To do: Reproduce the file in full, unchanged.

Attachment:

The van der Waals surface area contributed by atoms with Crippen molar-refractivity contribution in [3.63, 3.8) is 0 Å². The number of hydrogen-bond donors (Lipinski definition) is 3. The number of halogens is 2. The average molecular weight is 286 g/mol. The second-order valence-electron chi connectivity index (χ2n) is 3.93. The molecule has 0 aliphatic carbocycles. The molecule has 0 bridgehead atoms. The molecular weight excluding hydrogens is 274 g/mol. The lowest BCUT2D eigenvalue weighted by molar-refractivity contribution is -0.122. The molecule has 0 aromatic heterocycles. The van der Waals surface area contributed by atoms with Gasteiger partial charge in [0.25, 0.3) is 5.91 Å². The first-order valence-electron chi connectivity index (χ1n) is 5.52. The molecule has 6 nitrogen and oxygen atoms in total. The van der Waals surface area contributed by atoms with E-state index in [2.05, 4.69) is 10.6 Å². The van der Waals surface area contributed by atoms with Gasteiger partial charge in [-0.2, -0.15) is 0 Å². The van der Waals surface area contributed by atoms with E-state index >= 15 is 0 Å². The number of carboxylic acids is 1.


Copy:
The van der Waals surface area contributed by atoms with Crippen molar-refractivity contribution in [3.63, 3.8) is 0 Å². The number of hydrogen-bond donors (Lipinski definition) is 3. The number of halogens is 2. The average molecular weight is 286 g/mol. The second-order valence-electron chi connectivity index (χ2n) is 3.93. The molecule has 0 aliphatic carbocycles. The molecule has 0 bridgehead atoms. The molecular weight excluding hydrogens is 274 g/mol. The lowest BCUT2D eigenvalue weighted by molar-refractivity contribution is -0.122. The molecule has 0 aromatic heterocycles. The van der Waals surface area contributed by atoms with Gasteiger partial charge in [0.25, 0.3) is 5.91 Å². The first-order valence-electron chi connectivity index (χ1n) is 5.52. The molecule has 6 nitrogen and oxygen atoms in total. The van der Waals surface area contributed by atoms with E-state index in [2.05, 4.69) is 10.6 Å². The van der Waals surface area contributed by atoms with Gasteiger partial charge in [-0.2, -0.15) is 0 Å². The van der Waals surface area contributed by atoms with E-state index >= 15 is 0 Å². The number of carboxylic acids is 1.